London, July 12 (ANI): New Zealand left-arm fast bowler Mitchell McClenaghan wants to be the best bowler in the world, especially after an outstanding start to his international career.
Making his debut in New Zealand's limited overs series during the 2012-13 tour of South Africa, he played a major hand in New Zealand's series victory, including figures of 4/20 on debut.
McClenaghan was subsequently selected for New Zealand's limited overs series against England earlier this summer, where he took 12 wickets from four matches as New Zealand inflicted a first ODI series loss for four years on the hosts.
Carrying the momentum into the recently-concluded ICC Champions Trophy, McClenaghan was one of the players of the tournament, his characteristic pace and bounce helping him to collect 11 wickets from three matches. In total he has taken 29 wickets from ten one-day internationals at an impressive average of 16.51.
McClenaghan has also performed well in the eight T20 Internationals he has taken part in, with eight wickets at 22.88 and his good form resulted in a contract with English county side Lancashire for their Friends Life T20 campaign for 2013. McClenaghan has settled in well at Lancashire and made an impressive start for them by taking 5/29 on his home debut.
PakPassion.net quoted the 27-year-old fast bowler, as saying that his father wanted to make sure that he had something to fall back upon before he took up the game of cricket.
"The thing is that if I had tried to play cricket before doing my degree, I might have not made it, and then had nothing to fall back on. The studying was very important for my family values and important if the cricket career did not quite work out," he said.
"Cricket's my passion and I'd much rather do something that I love than to do something I don't really enjoy. I'm really stoked to be able to play cricket, travel the world, and enjoy the job I do," he added.
When asked about his role models, McClenaghan that he initially grew up in Australia, and then a lot of his role models were Olympians.
"One of my early role models was Kieren Perkins, I loved the way he went around swimming and the way he trained so hard. Also, Ian Thorpe and the likes of those guys. They were my role models," he said.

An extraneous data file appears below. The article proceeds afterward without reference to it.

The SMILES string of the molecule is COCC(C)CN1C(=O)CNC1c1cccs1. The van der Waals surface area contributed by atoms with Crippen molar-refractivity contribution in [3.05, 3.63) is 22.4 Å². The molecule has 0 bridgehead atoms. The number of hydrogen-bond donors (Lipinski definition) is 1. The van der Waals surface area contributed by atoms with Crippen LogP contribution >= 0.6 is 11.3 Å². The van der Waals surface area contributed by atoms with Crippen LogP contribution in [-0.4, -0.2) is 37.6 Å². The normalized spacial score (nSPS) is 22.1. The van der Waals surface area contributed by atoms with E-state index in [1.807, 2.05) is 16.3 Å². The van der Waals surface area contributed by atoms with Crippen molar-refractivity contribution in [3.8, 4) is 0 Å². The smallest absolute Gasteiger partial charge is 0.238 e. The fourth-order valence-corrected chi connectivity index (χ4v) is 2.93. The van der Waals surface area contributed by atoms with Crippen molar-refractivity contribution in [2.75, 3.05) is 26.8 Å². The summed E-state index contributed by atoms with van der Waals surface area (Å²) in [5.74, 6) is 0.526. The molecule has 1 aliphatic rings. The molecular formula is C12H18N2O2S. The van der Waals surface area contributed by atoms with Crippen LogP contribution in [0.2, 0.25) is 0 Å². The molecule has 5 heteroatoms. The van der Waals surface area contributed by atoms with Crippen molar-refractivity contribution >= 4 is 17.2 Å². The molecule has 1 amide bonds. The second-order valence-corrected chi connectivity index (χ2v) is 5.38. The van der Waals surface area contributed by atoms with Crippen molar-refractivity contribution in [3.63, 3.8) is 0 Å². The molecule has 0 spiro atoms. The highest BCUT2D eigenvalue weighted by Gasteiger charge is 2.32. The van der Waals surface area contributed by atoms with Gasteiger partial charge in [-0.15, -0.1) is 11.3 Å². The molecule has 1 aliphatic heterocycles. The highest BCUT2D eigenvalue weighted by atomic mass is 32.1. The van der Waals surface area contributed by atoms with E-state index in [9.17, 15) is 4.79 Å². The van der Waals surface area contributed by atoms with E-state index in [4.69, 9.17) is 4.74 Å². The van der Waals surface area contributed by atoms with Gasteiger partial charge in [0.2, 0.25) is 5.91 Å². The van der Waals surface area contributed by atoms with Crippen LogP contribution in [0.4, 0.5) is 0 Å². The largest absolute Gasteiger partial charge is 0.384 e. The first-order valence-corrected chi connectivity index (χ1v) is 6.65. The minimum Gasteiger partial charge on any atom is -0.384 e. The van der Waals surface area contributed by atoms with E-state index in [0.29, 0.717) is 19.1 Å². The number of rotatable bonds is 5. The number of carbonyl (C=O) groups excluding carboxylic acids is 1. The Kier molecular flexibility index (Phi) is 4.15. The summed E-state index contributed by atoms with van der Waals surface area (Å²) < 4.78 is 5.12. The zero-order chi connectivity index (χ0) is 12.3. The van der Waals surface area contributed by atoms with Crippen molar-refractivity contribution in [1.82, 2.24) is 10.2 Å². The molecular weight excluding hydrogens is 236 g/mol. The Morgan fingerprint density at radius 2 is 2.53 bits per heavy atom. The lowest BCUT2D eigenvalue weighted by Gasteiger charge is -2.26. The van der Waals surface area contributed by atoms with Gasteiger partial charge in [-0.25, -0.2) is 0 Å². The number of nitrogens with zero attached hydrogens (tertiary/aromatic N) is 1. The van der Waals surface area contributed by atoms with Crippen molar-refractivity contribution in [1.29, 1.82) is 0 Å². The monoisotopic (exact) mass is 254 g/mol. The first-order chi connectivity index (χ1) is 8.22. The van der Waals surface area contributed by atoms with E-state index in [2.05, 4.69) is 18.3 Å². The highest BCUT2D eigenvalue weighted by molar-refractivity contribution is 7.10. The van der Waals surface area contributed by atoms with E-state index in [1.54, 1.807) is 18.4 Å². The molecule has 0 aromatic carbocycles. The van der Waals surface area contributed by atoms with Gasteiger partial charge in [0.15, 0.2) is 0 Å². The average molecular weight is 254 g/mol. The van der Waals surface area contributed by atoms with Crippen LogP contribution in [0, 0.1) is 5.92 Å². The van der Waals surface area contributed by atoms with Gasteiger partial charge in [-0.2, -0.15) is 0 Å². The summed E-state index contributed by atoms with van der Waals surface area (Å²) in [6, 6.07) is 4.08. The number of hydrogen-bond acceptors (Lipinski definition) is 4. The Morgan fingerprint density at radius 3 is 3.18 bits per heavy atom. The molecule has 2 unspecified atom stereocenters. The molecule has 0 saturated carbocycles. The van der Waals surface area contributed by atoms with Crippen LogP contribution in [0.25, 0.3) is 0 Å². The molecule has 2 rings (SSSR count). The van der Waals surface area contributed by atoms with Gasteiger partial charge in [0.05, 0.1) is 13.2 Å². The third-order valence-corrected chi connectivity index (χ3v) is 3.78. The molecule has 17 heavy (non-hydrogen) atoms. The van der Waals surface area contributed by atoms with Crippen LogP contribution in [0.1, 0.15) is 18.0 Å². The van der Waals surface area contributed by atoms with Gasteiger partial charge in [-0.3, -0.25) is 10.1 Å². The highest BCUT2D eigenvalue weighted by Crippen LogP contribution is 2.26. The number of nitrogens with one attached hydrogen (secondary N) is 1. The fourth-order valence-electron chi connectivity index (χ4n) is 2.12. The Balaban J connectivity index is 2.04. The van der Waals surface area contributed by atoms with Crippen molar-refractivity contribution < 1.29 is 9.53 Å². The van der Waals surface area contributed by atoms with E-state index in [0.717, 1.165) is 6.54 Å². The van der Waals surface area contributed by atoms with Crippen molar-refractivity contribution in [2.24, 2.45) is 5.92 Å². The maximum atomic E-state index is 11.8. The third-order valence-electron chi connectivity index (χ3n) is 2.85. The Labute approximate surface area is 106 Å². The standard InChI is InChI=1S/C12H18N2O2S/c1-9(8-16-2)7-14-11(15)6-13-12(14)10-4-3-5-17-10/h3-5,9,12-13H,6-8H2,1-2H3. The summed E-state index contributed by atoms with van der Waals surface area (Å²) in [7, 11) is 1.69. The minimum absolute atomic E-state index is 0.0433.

"I liked the way they worked and the way they trained and their work ethic really impressed me. They showed that hard work gets you to a lot of places," he added.
He also revealed that he had had three hip surgeries during a five year period before making his international debut.
He admitted that it was a hard grind trying to get back to being able to just play cricket.
"I think you learn a lot from the ups and downs in your first few years. I learnt a lot from the first couple of years of my cricket career. You learn how to bounce back, be positive and have a bit of mental grit in your approach to cricket and life. I think I grew up really quickly when it came to the mental side of the game after the injuries I suffered. I found going through those injuries early in my career to be a good experience and character building for me," McClenaghan said.
He added: "I think the main thing with being a fast bowler is, if you're going to go flat out all of the time and give everything every match then you are going to get injuries. You've got to be able to understand that and hopefully you don't pick up too many serious injuries in your career."
McClenaghan also described Test cricket is the pinnacle of cricket.
"It takes precedence over any other format. The bigger picture though is that New Zealand Cricket are starting to get together a group of fast bowlers and the fact of the matter is you can't play all of the same bowlers in every format otherwise they are just going to suffer from burnout and pick up some serious injuries," McClenaghan said.
"New Zealand cricket has a good young group of fast bowlers coming through and they are actually being smart in how they are utilising the bowling resources in all formats of the game. Obviously, I want to play Test cricket, but at the moment I'm really enjoying being given a leadership role with the ball in the shorter formats of the game and being able to focus on that," he added.
"As far as long term plans for me are concerned, I keep it plain and simple. I want to be the best bowler in the world. I want to be that number one ranked bowler in the world and out of everyone that's playing international cricket at the current time, I want to stand on top of that podium and say that I am the best bowler in the world," he concluded.